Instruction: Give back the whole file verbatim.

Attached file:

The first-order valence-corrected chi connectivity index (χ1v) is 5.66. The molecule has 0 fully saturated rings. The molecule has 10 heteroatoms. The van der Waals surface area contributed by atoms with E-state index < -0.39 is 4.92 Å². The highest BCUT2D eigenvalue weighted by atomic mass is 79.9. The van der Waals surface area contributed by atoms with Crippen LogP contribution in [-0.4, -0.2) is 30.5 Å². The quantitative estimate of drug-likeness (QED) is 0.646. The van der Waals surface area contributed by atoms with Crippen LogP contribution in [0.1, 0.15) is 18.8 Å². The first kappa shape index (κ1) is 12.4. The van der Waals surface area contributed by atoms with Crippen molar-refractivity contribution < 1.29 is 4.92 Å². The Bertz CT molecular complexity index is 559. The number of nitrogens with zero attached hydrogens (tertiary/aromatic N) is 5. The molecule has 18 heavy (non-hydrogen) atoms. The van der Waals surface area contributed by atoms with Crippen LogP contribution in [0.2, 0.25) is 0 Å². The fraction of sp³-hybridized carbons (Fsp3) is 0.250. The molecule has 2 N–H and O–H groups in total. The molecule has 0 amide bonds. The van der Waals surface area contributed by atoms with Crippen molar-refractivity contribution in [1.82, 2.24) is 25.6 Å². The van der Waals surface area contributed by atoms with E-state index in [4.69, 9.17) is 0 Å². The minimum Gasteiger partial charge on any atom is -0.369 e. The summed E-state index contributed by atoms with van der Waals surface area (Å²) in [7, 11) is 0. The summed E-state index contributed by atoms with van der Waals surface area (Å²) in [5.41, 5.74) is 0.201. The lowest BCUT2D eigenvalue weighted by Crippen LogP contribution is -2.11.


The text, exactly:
The first-order valence-corrected chi connectivity index (χ1v) is 5.66. The molecule has 0 fully saturated rings. The molecule has 10 heteroatoms. The van der Waals surface area contributed by atoms with E-state index < -0.39 is 4.92 Å². The highest BCUT2D eigenvalue weighted by atomic mass is 79.9. The van der Waals surface area contributed by atoms with Crippen LogP contribution in [-0.4, -0.2) is 30.5 Å². The quantitative estimate of drug-likeness (QED) is 0.646. The van der Waals surface area contributed by atoms with Crippen LogP contribution in [0.1, 0.15) is 18.8 Å². The first kappa shape index (κ1) is 12.4. The van der Waals surface area contributed by atoms with Crippen molar-refractivity contribution < 1.29 is 4.92 Å². The Bertz CT molecular complexity index is 559. The number of nitrogens with zero attached hydrogens (tertiary/aromatic N) is 5. The molecule has 18 heavy (non-hydrogen) atoms. The van der Waals surface area contributed by atoms with Crippen LogP contribution in [0.2, 0.25) is 0 Å². The fraction of sp³-hybridized carbons (Fsp3) is 0.250. The molecule has 2 N–H and O–H groups in total. The molecule has 0 amide bonds. The van der Waals surface area contributed by atoms with Crippen molar-refractivity contribution in [1.82, 2.24) is 25.6 Å². The van der Waals surface area contributed by atoms with E-state index in [4.69, 9.17) is 0 Å². The minimum Gasteiger partial charge on any atom is -0.369 e. The summed E-state index contributed by atoms with van der Waals surface area (Å²) in [7, 11) is 0. The summed E-state index contributed by atoms with van der Waals surface area (Å²) in [5.41, 5.74) is 0.201. The lowest BCUT2D eigenvalue weighted by Crippen LogP contribution is -2.11.